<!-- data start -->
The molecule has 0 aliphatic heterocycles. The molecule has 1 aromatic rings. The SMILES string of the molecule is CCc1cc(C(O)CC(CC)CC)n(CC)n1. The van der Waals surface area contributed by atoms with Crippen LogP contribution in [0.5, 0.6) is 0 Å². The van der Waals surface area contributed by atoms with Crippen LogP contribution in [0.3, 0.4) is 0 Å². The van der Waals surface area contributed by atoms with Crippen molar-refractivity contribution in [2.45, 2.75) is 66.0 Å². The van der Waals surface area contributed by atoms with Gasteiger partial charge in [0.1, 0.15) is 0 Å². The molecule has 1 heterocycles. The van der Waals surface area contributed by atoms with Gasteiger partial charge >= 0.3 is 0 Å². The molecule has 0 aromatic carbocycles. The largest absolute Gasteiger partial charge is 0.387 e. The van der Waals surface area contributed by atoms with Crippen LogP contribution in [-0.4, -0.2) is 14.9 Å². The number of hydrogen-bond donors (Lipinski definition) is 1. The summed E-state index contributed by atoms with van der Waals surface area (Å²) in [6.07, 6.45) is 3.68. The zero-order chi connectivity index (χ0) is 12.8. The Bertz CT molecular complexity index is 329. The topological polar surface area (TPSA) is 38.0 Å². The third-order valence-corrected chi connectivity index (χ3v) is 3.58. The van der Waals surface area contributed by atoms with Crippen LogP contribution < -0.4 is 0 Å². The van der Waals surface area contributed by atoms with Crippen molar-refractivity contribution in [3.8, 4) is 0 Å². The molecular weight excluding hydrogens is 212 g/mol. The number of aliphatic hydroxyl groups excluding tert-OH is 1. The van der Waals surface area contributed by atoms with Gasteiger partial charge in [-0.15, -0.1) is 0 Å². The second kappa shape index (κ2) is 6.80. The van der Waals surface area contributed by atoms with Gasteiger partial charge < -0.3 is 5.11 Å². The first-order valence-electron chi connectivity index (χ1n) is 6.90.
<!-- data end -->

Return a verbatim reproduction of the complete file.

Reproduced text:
The molecule has 0 aliphatic heterocycles. The molecule has 1 aromatic rings. The SMILES string of the molecule is CCc1cc(C(O)CC(CC)CC)n(CC)n1. The van der Waals surface area contributed by atoms with Crippen LogP contribution in [0.5, 0.6) is 0 Å². The van der Waals surface area contributed by atoms with Crippen LogP contribution in [0.3, 0.4) is 0 Å². The van der Waals surface area contributed by atoms with Crippen molar-refractivity contribution in [2.45, 2.75) is 66.0 Å². The van der Waals surface area contributed by atoms with Gasteiger partial charge in [0.1, 0.15) is 0 Å². The molecule has 1 heterocycles. The van der Waals surface area contributed by atoms with Gasteiger partial charge >= 0.3 is 0 Å². The molecule has 0 aromatic carbocycles. The largest absolute Gasteiger partial charge is 0.387 e. The van der Waals surface area contributed by atoms with Crippen LogP contribution in [-0.4, -0.2) is 14.9 Å². The number of hydrogen-bond donors (Lipinski definition) is 1. The summed E-state index contributed by atoms with van der Waals surface area (Å²) in [6.07, 6.45) is 3.68. The zero-order chi connectivity index (χ0) is 12.8. The Bertz CT molecular complexity index is 329. The topological polar surface area (TPSA) is 38.0 Å². The third-order valence-corrected chi connectivity index (χ3v) is 3.58. The van der Waals surface area contributed by atoms with Crippen LogP contribution < -0.4 is 0 Å². The van der Waals surface area contributed by atoms with Crippen molar-refractivity contribution in [3.8, 4) is 0 Å². The molecular weight excluding hydrogens is 212 g/mol. The number of aliphatic hydroxyl groups excluding tert-OH is 1. The van der Waals surface area contributed by atoms with Gasteiger partial charge in [-0.15, -0.1) is 0 Å². The second kappa shape index (κ2) is 6.80. The van der Waals surface area contributed by atoms with Gasteiger partial charge < -0.3 is 5.11 Å². The first-order valence-electron chi connectivity index (χ1n) is 6.90.